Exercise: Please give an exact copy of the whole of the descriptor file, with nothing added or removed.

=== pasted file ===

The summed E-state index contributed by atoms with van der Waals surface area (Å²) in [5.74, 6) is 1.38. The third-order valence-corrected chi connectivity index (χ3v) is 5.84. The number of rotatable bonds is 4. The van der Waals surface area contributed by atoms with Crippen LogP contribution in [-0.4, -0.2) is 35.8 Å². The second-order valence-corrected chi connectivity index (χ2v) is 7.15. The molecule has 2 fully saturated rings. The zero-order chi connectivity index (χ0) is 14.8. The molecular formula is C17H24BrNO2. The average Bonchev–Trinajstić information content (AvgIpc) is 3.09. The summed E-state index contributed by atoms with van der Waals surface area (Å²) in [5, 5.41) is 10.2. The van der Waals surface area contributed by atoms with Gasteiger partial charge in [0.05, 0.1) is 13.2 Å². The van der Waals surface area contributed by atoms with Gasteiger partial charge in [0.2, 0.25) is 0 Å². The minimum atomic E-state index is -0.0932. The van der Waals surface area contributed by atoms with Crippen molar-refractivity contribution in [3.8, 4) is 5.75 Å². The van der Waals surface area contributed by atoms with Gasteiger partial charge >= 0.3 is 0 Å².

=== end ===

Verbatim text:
The summed E-state index contributed by atoms with van der Waals surface area (Å²) in [5.74, 6) is 1.38. The third-order valence-corrected chi connectivity index (χ3v) is 5.84. The number of rotatable bonds is 4. The van der Waals surface area contributed by atoms with Crippen LogP contribution in [-0.4, -0.2) is 35.8 Å². The second-order valence-corrected chi connectivity index (χ2v) is 7.15. The molecule has 2 fully saturated rings. The zero-order chi connectivity index (χ0) is 14.8. The molecular formula is C17H24BrNO2. The average Bonchev–Trinajstić information content (AvgIpc) is 3.09. The summed E-state index contributed by atoms with van der Waals surface area (Å²) in [5, 5.41) is 10.2. The van der Waals surface area contributed by atoms with Gasteiger partial charge in [0.05, 0.1) is 13.2 Å². The van der Waals surface area contributed by atoms with Gasteiger partial charge in [0.2, 0.25) is 0 Å². The minimum atomic E-state index is -0.0932. The van der Waals surface area contributed by atoms with Crippen molar-refractivity contribution in [3.8, 4) is 5.75 Å². The van der Waals surface area contributed by atoms with Gasteiger partial charge >= 0.3 is 0 Å².